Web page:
CLIVE: My first impression was that the business was fundamentally sound, but that it was poorly managed without its old leader. Like many businesses that recently floated, the business was built as an ntrepreneurial led company and needed to change into a commercial and broadly managed organization with clear roles and responsibilities for all staff. It was like a jigsaw; all the pieces were there but they had to be put together differently. It was relatively poor on the Internet side. Marketing was primarily offline and there was no affiliate system. Neither the small amount of online marketing that was done, nor the product set outside of Sportsbook, was up to par. Still, it was a huge ­ and very exciting - opportunity that required a lot of work to make the most of its assets and to turn it into a professionally-managed business at all levels.

JENNY: You seemed to admire Gary Kaplan when we spoke in Costa Rica recently. Where, exactly, do you think he went wrong along the way? Did it start with going public? Do you believe he¹ll ever return to the industry if he gets set free? And, do you think he can get off relatively easily?

CLIVE: I have a lot of admiration for Gary. He¹s a charismatic and clever leader and he established a very successful business. I spent relatively little time with him as he was not directly involved in the business when I arrived but just offering consulting services in the development of Central and Southern American countries. But, in our dealings, I found him insightful and hugely motivational. He wasn¹t always easy to deal with but he always listened and was quick to recognize good ideas. The Company certainly missed his leadership. But to continue growing, it needed a new management team approach and some big changes to make it scalable. I¹ve heard all the stories about Gary, but I never witnessed anything but a guy who wanted the business to succeed. I think the mistake was going public.  Given the size of the Company and Gary¹s maverick reputation, it was an easy  target when the DOJ started chasing the industry and the money. I have no idea how it will end for Gary, but I hope it ends on a good note ­ and I hope it ends soon. It¹s unbelievable that he hasn¹t come to trial yet and that he¹s been in prison for over a year. Like many other cases, this seems to be all about the money. Since Gary has significant assets, there¹s no reason why a deal can¹t be made. As to whether he¹d return to the industry, well, I certainly wouldn¹t rule it out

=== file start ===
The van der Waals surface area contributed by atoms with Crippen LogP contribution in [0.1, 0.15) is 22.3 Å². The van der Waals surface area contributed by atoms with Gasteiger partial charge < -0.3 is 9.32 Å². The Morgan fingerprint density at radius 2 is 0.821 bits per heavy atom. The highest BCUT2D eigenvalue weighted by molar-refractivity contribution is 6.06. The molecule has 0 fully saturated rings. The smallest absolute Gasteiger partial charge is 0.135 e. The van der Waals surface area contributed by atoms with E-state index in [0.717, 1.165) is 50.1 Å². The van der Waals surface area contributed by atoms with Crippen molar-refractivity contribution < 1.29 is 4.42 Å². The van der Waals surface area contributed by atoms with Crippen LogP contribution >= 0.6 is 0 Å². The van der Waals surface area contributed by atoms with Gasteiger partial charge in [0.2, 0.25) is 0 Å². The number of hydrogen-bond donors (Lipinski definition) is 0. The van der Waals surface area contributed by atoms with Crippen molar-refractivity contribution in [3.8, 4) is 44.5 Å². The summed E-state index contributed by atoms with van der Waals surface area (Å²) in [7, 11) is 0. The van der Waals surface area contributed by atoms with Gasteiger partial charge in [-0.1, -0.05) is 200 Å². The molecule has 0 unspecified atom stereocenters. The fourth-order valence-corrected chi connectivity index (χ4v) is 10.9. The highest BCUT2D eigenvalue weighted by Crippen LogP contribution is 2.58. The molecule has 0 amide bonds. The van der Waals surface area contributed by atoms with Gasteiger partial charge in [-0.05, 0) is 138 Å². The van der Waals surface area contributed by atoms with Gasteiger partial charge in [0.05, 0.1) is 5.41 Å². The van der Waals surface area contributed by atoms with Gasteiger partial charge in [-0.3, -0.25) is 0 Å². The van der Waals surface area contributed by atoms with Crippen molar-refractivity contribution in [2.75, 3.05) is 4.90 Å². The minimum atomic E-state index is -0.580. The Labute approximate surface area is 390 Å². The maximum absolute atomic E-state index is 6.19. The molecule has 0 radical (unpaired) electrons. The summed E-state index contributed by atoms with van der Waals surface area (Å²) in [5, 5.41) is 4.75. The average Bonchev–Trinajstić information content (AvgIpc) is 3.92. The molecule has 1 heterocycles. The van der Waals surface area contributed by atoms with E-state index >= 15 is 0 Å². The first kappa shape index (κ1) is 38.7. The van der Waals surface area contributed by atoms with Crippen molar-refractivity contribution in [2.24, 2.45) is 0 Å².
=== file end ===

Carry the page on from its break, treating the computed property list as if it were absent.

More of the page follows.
JENNY: Do you keep in touch with Gary Kaplan?

CLIVE: No. Sadly, I haven¹t had any contact with Gary since the indictment was unsealed. This was on the advice of professionals on both sides. 

JENNY: What do you say to people who try to blame you for what happened at BetonSports? Was it your decision to close the Company or were you at the mercy of the other shareholders?